SEABROOK – Traffic complaints on Route 1 following the opening of the BJ Wholesale Club on the weekend of July 4 have worried some city officials about future plans for the land remaining in the development.
At the July 12 board meeting, Selectman Aboul Khan said the previous weekend that he had heard from many residents worrying about the congested condition of Route 1 and its intersection with the Perkins Avenue since the opening of BJ. But, said Khan, he believes the recent traffic backups in that area over the holiday weekend do not indicate the normal flow of traffic and that things will calm down.
Khan said the recent barrier to smooth travel in the region has to do with more than just opening up BJ. Road construction limits traffic as crews put the finishing touches on needed improvements on Perkins Avenue, he said. Additionally, thousands of people frequented the Seabrook Route 1 fireworks shops because of the holidays, especially Phantom Fireworks, which is also at this intersection.
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Also, the 4th of July weekend was rainy and many who weren’t in the outdoors ended up shopping along the Seabrook Route 1 retail outlets.
Although Khan believes the traffic problems in this area are temporary and will subside soon, he expressed concern that traffic could worsen since the development has also been approved for a 200-seat restaurant, hotel and a gas station, after completion of approximately 90,000 square foot BJ. Khan suggested that the council contact the planning council to discuss the situation.
Resident and local businessman Arleigh Greene of the Seabrook Development Association, along with Waterstone Retail Development, are the developers of the project. According to Greene, to his knowledge, the second phase of the project, which would add the hotel behind BJ’s, has yet to be approved. He also estimates that the construction of a 200-seat restaurant on the site is no longer relevant.
History of the Perkins Avenue project
The 20+ acre commercial zoned land was submitted to Planning Council as a new commercial development in early 2018, proposed by Greene and Waterstone. The development sits off Perkins Avenue, which crosses the southbound lane of Route 1. The development itself is tucked behind Seabrook ER and The City (formerly Cigarette City), abuts Route 107, and goes back to the Interstate 95.
The first phase of the project received approval from the Town Planning Council in February 2018, provided the developers meet 16 conditions. The development also required a state permit for wetlands and had to meet the requirements of the Ministry of Transport, as Route 1 is a national highway.
During his 2018 Planning Council review, traffic engineer Steve Pernaw predicted that the new development could add 500 car trips per hour to the Perkins Avenue intersection during weekday rush hours ( 3 p.m. to 6 p.m.). He estimated that weekend rush hours (10 a.m. to 2 p.m. Saturday) could see 600 additional vehicle trips per hour on the roadway.
At the time, Pernaw said the study took into account the traffic impact of not only the mall and restaurant, but also the planned second phase of development, which included a hotel.
Currently, the mall has only one access: on Perkins Avenue which is a signposted intersection with Route 1. However, during its 2018 review, members of the Planning Council, Stops and Stops Developers have discussed the possibility of adding another entrance to Route 107, which adjoins the project on its northern boundary.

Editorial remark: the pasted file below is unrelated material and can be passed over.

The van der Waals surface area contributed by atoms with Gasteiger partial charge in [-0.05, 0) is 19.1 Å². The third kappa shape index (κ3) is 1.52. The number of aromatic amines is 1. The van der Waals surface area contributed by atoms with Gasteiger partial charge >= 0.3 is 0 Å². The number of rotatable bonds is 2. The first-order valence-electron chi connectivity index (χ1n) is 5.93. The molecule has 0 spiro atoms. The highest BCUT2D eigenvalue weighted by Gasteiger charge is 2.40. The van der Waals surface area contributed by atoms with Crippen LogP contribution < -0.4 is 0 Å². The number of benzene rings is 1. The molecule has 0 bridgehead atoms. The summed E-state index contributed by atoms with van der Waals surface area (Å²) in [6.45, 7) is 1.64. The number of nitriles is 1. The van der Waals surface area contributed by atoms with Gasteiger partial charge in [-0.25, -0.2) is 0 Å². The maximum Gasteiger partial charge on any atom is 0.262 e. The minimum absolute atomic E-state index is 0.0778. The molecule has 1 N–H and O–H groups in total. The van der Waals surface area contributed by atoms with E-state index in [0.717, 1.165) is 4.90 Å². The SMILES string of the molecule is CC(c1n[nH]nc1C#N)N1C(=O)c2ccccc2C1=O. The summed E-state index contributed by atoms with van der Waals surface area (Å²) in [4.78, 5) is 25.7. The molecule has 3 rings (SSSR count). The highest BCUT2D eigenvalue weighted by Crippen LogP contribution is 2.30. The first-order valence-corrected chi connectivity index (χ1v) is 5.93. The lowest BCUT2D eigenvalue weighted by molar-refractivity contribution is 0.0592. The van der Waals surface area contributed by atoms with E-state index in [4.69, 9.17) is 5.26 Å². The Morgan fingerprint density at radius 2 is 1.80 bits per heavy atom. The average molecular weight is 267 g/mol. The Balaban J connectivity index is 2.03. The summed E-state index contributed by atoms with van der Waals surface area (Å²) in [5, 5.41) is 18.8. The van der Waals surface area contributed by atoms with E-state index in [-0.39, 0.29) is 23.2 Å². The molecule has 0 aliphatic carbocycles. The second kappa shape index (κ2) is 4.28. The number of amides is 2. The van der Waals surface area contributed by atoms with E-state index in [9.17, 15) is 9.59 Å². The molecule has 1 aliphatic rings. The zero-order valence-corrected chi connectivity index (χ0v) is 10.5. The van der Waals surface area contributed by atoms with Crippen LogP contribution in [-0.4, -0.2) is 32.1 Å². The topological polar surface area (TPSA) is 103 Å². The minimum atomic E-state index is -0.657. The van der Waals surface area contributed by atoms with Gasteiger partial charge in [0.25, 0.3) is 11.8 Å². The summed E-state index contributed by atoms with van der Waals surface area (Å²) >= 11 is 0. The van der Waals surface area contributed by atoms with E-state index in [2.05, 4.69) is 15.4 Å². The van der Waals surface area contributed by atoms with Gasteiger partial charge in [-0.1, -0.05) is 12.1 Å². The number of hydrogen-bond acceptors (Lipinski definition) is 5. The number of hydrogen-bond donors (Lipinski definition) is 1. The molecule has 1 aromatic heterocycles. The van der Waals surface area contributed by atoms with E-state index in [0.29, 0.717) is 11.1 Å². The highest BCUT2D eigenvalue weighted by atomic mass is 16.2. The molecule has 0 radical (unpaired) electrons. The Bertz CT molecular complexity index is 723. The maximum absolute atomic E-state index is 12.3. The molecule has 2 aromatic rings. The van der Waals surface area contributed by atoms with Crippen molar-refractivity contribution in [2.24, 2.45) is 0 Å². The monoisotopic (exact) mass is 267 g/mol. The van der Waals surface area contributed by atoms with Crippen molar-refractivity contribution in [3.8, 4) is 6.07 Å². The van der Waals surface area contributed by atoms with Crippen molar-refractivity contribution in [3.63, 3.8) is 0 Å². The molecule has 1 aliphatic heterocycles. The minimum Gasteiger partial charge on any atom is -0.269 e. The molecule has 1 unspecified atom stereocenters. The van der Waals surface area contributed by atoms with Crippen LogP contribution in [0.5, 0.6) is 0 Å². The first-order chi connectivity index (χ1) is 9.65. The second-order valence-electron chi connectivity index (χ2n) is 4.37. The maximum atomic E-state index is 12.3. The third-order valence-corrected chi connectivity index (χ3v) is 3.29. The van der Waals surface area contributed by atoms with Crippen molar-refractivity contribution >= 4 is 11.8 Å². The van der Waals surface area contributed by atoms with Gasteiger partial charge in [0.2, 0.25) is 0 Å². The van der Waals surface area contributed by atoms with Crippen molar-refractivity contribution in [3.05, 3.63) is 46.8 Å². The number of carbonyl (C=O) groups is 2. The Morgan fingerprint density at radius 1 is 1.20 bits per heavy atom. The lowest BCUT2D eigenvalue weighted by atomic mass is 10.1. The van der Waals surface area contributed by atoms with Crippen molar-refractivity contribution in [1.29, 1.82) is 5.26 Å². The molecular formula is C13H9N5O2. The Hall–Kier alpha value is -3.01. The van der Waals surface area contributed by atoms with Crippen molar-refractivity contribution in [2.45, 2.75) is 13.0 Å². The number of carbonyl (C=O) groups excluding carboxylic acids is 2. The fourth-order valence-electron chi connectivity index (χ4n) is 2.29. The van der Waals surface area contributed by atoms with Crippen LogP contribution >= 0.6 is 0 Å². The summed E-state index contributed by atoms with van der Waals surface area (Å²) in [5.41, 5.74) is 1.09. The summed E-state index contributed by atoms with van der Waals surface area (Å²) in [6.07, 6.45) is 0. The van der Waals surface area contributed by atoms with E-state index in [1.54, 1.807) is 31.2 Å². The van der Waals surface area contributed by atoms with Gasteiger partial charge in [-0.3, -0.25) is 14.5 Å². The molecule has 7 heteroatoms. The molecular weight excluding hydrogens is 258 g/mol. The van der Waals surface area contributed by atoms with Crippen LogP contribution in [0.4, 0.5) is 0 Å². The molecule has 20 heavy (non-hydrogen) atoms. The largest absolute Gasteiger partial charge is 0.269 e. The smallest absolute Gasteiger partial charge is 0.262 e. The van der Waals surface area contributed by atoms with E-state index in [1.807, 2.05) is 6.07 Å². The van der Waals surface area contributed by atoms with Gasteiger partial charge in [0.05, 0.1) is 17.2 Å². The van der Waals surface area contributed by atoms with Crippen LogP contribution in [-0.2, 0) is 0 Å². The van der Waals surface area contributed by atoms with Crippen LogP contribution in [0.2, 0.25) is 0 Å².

An additional ramp from National Route 107 presented challenges, according to those present, including obtaining permission not only from the state transport ministry, but also from the governor’s executive council. In 2018, Planning Board consulting engineer Richard Friberg said that while it wasn’t impossible, it would take time.
Recently, Khan expressed concern that an entry on Route 107 no longer appears to be in progress. He believes a second entry could make a significant difference in traffic on Route 1, especially if plans for the second phase continue.
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The project adjoins a residential complex on Perkins Avenue, Seabrook Village Cooperative, which has 101 homes and many of the planning council conditions related to housing the residents of the complex. The developers met with residents of Seabrook Village to resolve concerns about safety, traffic, noise and flooding, and signed an agreement to resolve their issues. This signed agreement included the addition of sound and light barriers, fencing, landscaping, sidewalks and safe areas for children to wait for the school bus.
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Other conditions included Planning Council requirements to meet traffic expectations, such as road widening, traffic light sequencing, signage, truck delivery restrictions, adherence to all recommendations from the city’s engineering and traffic consultants, water, sewage, fire, police and public works. departments, and working with all pillars, including The City owner, Richard Rigazio.
Selectwoman: Too late to complain
At the July 12 Council meeting, Selectwoman Theresa Kyle said she was the Selectmen’s representative on the Planning Council when the project was reviewed. Other than the foothills, no other resident objected to the development proposed at the time.
Kyle said that by meeting the conditions set by the planning board, the developers made substantial improvements, including the new school bus turnaround and a waiting area for children, as well as the cleanup of Ben’s Brook, located on the site.
“This project has been going on for five years,” Kyle said. “Where were the people complaining? Come to meetings; don’t wait until (the project) is finished and people have spent millions of dollars, then start insulting people.